Thea Sharrock: 'Equus' director reveals naked ambition

When Thea Sharrock agreed to direct 'Equus', she took on a huge responsibility - doing justice to Peter Shaffer's seminal play, and handling Daniel Radcliffe's transition from boy wizard to sex symbol. Alice Jones reports

Reflecting on the immense success of his play in the West End and on Broadway in the 1970s, Peter Shaffer wrote: "In London, Equus caused a sensation because it displayed cruelty to horses; in New York, because it allegedly displayed cruelty to psychiatrists." This time round, the sensation comes in the gym-toned shape of the teenage Harry Potter star, Daniel Radcliffe, who has chosen the play for his theatrical debut, simultaneously shedding his clothes and his boy wizard tag.

Shaffer's play about a teenager who develops a sexual-religious obsession with horses, which culminates in him blinding six of them with a hoof pick, premiered at the Old Vic in 1973. The National Theatre production starred Peter Firth (lately seen as Harry in the BBC drama Spooks) as the disturbed Alan Strang and Alec McCowen as his psychiatrist Martin Dysart. The play transferred to Broadway, with Anthony Hopkins as Dysart, and in 1977 was made into a film starring Richard Burton.

The theatre whizz kid Thea Sharrock, who wasn't born when the play was written, is the director saddled with the twin responsibilities of making Radcliffe's stage debut a success and helming the first major revival of the play for more than 30 years. Following the initial flurry in the 1970s, Shaffer has since resisted all requests for a West End production. When, after nearly 10 years of negotiations, the producer David Pugh finally secured the rights, they came with one condition attached: that the playwright should have the last word on the actor playing Strang. To this end, a quaking Radcliffe was subjected to a private read-through in the Old Vic with Shaffer two years ago.

The casting has, predictably, caused a media frenzy, helped along by publicity shots which show Radcliffe naked - in one caressing a horse, in another staring lustily at the naked body of his co-star Joanna Christie, who plays Strang's human love interest, Jill. The teenager is taking the full frontals and abortive sex scene in his stride, sagely opining: "I couldn't do it with my pants on. That would be rubbish." It's a far cry from the chaste photographs that accompanied breathless reports about Harry Potter's first kiss in the upcoming Harry Potter and the Order of the Phoenix - last November. With two more Harry Potter films in the pipeline, a tricky theatrical role is a canny, if risky, career move for the 17-year-old. While an hilarious turn in Ricky Gervais' Extras saw Radcliffe poke fun at himself as a randy child star, Equus is an altogether more serious proposition.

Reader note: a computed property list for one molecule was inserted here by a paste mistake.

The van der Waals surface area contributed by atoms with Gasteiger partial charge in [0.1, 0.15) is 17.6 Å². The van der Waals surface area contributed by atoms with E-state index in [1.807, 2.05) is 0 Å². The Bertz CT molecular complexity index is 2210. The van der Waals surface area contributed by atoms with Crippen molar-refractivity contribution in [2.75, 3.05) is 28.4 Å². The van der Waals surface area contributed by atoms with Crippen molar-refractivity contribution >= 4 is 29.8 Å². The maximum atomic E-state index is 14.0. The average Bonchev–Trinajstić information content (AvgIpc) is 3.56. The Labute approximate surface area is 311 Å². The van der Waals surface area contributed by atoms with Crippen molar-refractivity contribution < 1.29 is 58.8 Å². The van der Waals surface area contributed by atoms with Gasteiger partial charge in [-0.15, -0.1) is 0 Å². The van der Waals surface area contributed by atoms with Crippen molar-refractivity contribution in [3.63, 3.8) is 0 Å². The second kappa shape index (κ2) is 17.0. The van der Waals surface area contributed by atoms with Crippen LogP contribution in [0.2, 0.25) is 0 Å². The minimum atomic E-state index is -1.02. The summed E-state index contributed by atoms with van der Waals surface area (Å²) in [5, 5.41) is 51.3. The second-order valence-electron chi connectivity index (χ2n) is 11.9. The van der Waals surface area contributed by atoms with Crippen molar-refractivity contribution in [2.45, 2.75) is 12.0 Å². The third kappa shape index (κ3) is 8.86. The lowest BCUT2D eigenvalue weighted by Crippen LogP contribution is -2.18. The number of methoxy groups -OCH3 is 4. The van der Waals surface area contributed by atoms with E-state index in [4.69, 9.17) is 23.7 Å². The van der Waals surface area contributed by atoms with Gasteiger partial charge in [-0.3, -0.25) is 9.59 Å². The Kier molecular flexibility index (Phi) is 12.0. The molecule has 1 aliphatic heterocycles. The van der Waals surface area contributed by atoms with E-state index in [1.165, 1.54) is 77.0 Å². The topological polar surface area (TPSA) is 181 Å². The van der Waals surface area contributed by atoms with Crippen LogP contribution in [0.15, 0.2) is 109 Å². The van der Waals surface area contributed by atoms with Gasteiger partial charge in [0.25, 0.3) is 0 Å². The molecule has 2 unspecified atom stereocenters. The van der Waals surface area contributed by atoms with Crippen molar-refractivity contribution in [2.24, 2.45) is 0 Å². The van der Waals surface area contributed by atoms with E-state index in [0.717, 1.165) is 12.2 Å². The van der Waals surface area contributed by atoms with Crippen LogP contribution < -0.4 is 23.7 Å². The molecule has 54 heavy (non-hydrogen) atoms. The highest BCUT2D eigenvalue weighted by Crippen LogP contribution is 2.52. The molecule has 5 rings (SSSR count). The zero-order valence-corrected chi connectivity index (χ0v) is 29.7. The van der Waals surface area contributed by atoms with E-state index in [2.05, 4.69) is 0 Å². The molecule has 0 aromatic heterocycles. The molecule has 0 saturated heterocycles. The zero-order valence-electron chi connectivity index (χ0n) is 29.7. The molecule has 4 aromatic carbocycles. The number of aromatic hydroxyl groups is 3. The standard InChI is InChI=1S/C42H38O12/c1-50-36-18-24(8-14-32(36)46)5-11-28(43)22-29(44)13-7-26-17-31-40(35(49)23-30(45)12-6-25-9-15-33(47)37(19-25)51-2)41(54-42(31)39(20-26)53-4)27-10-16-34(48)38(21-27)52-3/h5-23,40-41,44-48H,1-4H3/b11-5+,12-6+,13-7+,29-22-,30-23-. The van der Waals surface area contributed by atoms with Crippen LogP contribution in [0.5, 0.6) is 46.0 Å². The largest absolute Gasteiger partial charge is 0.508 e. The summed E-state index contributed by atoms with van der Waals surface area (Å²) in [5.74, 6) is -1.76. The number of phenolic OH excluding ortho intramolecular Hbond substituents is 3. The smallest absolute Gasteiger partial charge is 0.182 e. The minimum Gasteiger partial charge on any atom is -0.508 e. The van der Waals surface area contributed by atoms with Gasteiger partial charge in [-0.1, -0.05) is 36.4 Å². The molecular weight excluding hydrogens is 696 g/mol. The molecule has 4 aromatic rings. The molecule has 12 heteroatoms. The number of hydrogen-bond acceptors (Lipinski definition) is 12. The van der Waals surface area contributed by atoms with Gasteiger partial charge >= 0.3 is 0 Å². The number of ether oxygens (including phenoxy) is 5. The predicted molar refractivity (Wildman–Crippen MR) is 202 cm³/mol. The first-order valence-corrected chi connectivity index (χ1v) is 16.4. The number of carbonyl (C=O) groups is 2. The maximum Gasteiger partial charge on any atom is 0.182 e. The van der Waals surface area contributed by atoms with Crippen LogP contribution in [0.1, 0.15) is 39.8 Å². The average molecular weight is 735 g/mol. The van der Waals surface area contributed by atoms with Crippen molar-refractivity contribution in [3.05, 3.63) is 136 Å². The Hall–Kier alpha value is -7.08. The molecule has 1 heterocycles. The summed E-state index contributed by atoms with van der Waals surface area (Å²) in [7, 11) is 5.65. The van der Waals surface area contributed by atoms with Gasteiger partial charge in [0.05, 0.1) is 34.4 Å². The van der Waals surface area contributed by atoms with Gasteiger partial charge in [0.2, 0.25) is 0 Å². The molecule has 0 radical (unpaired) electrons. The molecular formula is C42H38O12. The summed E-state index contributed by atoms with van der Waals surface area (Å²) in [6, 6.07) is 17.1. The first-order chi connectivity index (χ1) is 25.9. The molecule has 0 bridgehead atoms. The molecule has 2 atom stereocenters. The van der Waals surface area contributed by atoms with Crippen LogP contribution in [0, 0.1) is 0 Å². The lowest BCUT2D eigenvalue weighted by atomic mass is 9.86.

"If you want to be an actor, then you need to be tested and I can't think of a more testing part, apart from Hamlet, for this age," says Sharrock. Is he ready for the challenge? "The peculiar life Dan's led has prepared him for things that most people will never have to deal with. To watch the ease with which he deals with things is extraordinary and immediately gave me great faith in the fact that he had as good a chance as anybody of pulling it off, if not better." The 30-year-old director, who has a one-year-old son, says that her newly awakened maternal instincts have been crucial in dealing with the adolescent star. I wonder how this fits with the rather lascivious comments which accompanied the publicity shots. "When that boy takes his shirt off, Harry Potter has flown Hogwarts for good," enthused Pugh.